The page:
The Dark Side of Genealogy

The following article was written by my friend, Thomas Fiske
Thomas Fiske

Who knew there was a dark side to genealogy? I certainly did not know until today. It was news to me before I figured it out.

While looking at an Internet epistle from Family Roots, I saw two books that looked mighty interesting. As a fan of Amateur Radio and Genealogy, I was long accustomed to being disappointed at Christmas when I opened packages of socks and underwear. No one knew what to give me. This last year I decided to take matters into my own hands and get something I really wanted: genealogy books. Besides, my chest of drawers were full and my shelves were empty. This year I opened two packages containing books and I loudly thanked an obscure aunt who lives in Kentucky. I even wrote her a note of gratitude for the volumes. But I didn’t mail the envelope.

The first book, titled something like Ontario People, contains information about those folks who were loyalists when the Revolutionary War ended. I read that Americans offered them a hanging with all the appropriate amenities, while King George III offered them land in Ontario, Canada. Most people wanted to escape the rope and III wanted to fill Ontario with his subjects. Outside of the cold weather, it was a match made in heaven, proving that III was no fool.

Now, it just so happened that among the loyalists were a group of folks named Shippee who lived in Rhode Island. They quickly fled to Ontario. Over the next 100 years the Shippee/Shippy clan worked their way in a south-westerly direction until they found the American border. There they slipped across and traveled until they got to Iowa, where they settled.

The second book was titled Expansion of New England. It seems that my ancestor, a man named Fiske, had with his ancestors, been living in Rhode Island for some hundred years or so. There was a big recession in the area in 1837, so he took his small family and left for Southern Indiana near the Ohio River. He settled in New Albany, across the Ohio River from the city of Louisville, Kentucky. There, he had many children and all of them lived to maturity. In 1866, just after the close of the Civil War, Fiske moved across the Ohio to that wonderful city of Louisville where his number one son took up residence and established a profitable business. The river was about 3/4 of a mile wide without bridges, so the move was no small thing.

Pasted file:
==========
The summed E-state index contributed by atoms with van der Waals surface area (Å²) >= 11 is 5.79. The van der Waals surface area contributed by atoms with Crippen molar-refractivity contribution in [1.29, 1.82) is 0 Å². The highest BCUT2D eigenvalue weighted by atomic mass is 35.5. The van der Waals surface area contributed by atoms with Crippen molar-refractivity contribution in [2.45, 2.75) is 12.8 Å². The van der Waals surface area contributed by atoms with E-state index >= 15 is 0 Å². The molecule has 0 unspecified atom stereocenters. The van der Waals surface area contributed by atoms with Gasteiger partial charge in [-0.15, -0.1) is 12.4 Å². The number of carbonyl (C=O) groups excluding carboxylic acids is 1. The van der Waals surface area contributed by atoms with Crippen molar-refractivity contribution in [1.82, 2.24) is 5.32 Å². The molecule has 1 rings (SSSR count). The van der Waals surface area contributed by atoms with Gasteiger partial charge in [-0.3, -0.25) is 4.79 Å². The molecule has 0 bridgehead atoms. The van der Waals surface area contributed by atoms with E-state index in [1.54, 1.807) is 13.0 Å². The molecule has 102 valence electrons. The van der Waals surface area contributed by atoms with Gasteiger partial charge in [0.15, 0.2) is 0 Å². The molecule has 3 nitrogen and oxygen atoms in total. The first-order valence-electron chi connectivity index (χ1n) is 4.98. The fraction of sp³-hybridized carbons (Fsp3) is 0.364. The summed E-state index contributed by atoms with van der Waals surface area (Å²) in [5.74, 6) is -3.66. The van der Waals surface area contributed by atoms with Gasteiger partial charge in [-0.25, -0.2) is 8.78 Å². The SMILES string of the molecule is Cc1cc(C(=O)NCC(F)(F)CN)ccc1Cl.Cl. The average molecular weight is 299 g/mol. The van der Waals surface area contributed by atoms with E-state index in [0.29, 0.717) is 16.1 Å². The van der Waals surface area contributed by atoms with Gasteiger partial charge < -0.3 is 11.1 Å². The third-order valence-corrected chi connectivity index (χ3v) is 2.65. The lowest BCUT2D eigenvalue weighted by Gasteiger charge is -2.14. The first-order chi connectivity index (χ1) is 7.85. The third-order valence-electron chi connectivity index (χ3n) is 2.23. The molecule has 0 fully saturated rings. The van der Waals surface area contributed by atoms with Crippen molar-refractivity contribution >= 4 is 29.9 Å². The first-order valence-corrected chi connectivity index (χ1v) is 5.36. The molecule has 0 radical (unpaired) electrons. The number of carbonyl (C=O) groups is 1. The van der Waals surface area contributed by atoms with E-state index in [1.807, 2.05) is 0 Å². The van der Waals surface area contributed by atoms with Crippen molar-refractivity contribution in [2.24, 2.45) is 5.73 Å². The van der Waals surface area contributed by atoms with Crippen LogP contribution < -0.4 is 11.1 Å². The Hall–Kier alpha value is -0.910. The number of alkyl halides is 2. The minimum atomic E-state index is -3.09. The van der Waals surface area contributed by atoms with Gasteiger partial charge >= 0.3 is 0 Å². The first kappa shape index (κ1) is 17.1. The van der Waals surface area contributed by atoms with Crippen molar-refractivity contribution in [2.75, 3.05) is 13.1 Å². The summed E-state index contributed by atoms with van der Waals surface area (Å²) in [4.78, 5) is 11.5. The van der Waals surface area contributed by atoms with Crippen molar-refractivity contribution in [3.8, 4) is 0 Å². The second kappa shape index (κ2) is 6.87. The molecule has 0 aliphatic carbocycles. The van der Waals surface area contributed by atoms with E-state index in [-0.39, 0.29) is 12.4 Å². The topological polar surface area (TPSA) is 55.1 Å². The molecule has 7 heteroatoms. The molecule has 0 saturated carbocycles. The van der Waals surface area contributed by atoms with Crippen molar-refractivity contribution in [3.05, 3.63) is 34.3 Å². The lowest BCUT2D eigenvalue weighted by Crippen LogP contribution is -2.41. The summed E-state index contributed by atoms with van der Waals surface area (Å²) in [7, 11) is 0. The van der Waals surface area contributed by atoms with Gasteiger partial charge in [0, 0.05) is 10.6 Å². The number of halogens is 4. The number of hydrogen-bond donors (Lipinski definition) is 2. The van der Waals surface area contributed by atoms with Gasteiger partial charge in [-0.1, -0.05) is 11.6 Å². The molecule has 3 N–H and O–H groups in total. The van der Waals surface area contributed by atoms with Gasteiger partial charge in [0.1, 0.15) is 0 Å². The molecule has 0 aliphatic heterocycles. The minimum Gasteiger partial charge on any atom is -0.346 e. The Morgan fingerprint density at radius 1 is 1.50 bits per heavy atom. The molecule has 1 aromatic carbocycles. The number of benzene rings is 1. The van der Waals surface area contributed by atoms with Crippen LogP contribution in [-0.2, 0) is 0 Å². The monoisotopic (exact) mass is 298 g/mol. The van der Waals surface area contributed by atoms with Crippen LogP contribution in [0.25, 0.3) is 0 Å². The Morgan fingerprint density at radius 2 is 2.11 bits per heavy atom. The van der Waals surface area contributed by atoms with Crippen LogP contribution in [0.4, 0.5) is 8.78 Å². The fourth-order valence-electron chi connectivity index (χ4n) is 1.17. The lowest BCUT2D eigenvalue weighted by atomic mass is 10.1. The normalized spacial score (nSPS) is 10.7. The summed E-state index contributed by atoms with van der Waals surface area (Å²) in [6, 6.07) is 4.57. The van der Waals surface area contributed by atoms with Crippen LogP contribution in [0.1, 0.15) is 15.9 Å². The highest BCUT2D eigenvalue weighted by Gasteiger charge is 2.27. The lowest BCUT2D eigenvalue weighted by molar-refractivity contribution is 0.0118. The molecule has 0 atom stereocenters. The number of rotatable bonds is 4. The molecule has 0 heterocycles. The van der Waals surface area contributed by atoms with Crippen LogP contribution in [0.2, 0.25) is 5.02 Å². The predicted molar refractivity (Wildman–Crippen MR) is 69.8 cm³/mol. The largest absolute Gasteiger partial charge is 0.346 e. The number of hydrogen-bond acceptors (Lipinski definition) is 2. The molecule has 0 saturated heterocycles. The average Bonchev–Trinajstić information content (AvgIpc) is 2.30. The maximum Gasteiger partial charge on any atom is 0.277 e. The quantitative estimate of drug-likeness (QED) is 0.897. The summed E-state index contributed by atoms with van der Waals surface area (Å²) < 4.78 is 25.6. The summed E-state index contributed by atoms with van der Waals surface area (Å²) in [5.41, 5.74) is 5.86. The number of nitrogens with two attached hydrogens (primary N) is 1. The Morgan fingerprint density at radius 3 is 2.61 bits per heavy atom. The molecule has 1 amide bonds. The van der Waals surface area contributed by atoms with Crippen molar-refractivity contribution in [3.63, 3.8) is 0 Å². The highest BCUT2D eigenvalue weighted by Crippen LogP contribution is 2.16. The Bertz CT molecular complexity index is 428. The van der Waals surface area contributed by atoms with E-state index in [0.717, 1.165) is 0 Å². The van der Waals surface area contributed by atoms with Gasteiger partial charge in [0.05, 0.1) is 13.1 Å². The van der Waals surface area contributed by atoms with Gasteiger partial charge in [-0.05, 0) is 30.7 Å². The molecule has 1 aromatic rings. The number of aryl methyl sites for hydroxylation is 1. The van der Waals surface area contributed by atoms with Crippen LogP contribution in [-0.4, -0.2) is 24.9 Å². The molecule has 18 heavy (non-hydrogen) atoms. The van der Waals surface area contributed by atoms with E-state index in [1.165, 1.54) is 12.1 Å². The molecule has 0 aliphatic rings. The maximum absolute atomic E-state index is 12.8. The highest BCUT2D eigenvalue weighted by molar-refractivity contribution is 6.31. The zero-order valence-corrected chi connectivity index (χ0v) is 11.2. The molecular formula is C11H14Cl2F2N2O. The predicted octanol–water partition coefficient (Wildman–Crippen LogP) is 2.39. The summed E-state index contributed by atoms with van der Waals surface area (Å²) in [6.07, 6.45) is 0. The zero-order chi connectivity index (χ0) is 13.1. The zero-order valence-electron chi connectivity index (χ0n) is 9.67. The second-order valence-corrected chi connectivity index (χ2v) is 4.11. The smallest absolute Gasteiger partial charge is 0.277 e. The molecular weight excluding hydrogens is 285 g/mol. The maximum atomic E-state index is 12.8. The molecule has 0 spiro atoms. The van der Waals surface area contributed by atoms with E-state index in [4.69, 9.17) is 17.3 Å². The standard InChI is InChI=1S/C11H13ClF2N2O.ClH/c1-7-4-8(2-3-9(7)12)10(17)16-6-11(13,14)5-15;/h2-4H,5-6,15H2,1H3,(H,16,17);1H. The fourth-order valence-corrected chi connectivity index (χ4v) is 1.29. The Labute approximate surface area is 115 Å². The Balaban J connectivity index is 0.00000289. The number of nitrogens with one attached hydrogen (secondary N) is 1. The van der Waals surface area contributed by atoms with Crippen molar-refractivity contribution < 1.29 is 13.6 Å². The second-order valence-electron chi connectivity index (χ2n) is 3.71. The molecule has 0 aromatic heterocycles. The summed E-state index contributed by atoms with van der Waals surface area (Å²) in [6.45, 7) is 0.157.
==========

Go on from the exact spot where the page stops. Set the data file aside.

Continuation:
The Fiske family settled down and waited for me to be born. Eventually I showed up and there was great rejoicing. But I did not lead them. I tried several cities such as Cleveland, Schenectady, and Ontario, California before settling down.

And it was in Southern California that I met a pretty young woman from Iowa. Her maiden name was Shippy.

We had a wonderful courtship and then we married. While in middle age I took up the august hobby of genealogy. After several years of recording facts about my family, I began looking into my wife’s family. Her uncle had been doing the same thing, so his records were a wonderful help. My wife is an identical twin whose husband is also a genealogist.

All three of our records showed the same thing. The Shippee/Shippy family were loyalists who fled from Rhode Island and went to Ontario as guests of King George III.

Only my records showed that my Fiske ancestor was a captain his local militia. His side won the War and was charged with the responsibility of hanging loyalists.

I tried very hard to keep this information from my wife and her family, but eventually it leaked. I found out when I came home from work one day and noticed the silence. My wife was not speaking to me that day. She had discovered that the Fiskes were wanting to hang the Shippees. Or could have been; it made no difference. It made for a dark day.